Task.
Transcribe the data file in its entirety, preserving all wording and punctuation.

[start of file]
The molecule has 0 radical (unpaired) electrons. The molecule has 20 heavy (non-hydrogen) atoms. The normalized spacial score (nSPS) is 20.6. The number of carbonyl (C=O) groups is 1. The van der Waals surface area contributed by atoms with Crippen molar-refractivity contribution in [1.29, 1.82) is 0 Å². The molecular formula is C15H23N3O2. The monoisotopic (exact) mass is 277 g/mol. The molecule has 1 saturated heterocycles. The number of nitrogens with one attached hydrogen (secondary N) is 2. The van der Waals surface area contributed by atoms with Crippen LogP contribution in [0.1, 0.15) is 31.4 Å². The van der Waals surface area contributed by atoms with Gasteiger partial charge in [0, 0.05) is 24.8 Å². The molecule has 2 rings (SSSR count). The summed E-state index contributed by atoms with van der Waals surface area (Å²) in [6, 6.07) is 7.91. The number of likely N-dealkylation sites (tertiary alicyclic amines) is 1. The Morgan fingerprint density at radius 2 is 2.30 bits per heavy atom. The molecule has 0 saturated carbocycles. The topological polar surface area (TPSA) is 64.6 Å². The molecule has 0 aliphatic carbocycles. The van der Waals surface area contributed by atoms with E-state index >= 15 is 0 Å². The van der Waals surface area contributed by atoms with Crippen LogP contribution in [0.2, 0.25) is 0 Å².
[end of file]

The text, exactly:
The molecule has 0 radical (unpaired) electrons. The molecule has 20 heavy (non-hydrogen) atoms. The normalized spacial score (nSPS) is 20.6. The number of carbonyl (C=O) groups is 1. The van der Waals surface area contributed by atoms with Crippen molar-refractivity contribution in [1.29, 1.82) is 0 Å². The molecular formula is C15H23N3O2. The monoisotopic (exact) mass is 277 g/mol. The molecule has 1 saturated heterocycles. The number of nitrogens with one attached hydrogen (secondary N) is 2. The van der Waals surface area contributed by atoms with Crippen LogP contribution in [0.1, 0.15) is 31.4 Å². The van der Waals surface area contributed by atoms with Gasteiger partial charge in [0, 0.05) is 24.8 Å². The molecule has 2 rings (SSSR count). The summed E-state index contributed by atoms with van der Waals surface area (Å²) in [6, 6.07) is 7.91. The number of likely N-dealkylation sites (tertiary alicyclic amines) is 1. The Morgan fingerprint density at radius 2 is 2.30 bits per heavy atom. The molecule has 0 saturated carbocycles. The topological polar surface area (TPSA) is 64.6 Å². The molecule has 0 aliphatic carbocycles. The van der Waals surface area contributed by atoms with E-state index >= 15 is 0 Å². The van der Waals surface area contributed by atoms with Crippen LogP contribution in [0.2, 0.25) is 0 Å².